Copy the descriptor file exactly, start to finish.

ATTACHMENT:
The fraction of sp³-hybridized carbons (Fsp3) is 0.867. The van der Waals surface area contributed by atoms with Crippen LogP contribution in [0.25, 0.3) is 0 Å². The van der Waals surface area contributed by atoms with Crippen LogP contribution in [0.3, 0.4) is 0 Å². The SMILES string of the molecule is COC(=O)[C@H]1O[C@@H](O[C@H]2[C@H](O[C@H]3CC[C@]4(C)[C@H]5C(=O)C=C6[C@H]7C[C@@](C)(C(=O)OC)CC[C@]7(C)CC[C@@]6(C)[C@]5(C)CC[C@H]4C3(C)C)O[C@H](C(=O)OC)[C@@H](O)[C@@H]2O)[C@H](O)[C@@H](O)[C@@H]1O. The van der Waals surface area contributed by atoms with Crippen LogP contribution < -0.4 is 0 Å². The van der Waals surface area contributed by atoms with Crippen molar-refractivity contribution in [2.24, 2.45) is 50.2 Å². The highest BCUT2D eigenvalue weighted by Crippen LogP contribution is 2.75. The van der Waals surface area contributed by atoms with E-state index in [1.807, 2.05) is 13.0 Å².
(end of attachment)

The fraction of sp³-hybridized carbons (Fsp3) is 0.867. The van der Waals surface area contributed by atoms with Crippen LogP contribution in [0.25, 0.3) is 0 Å². The van der Waals surface area contributed by atoms with Crippen LogP contribution in [0.3, 0.4) is 0 Å². The SMILES string of the molecule is COC(=O)[C@H]1O[C@@H](O[C@H]2[C@H](O[C@H]3CC[C@]4(C)[C@H]5C(=O)C=C6[C@H]7C[C@@](C)(C(=O)OC)CC[C@]7(C)CC[C@@]6(C)[C@]5(C)CC[C@H]4C3(C)C)O[C@H](C(=O)OC)[C@@H](O)[C@@H]2O)[C@H](O)[C@@H](O)[C@@H]1O. The van der Waals surface area contributed by atoms with Crippen LogP contribution < -0.4 is 0 Å². The van der Waals surface area contributed by atoms with Crippen molar-refractivity contribution in [2.24, 2.45) is 50.2 Å². The highest BCUT2D eigenvalue weighted by Crippen LogP contribution is 2.75. The van der Waals surface area contributed by atoms with E-state index in [1.807, 2.05) is 13.0 Å².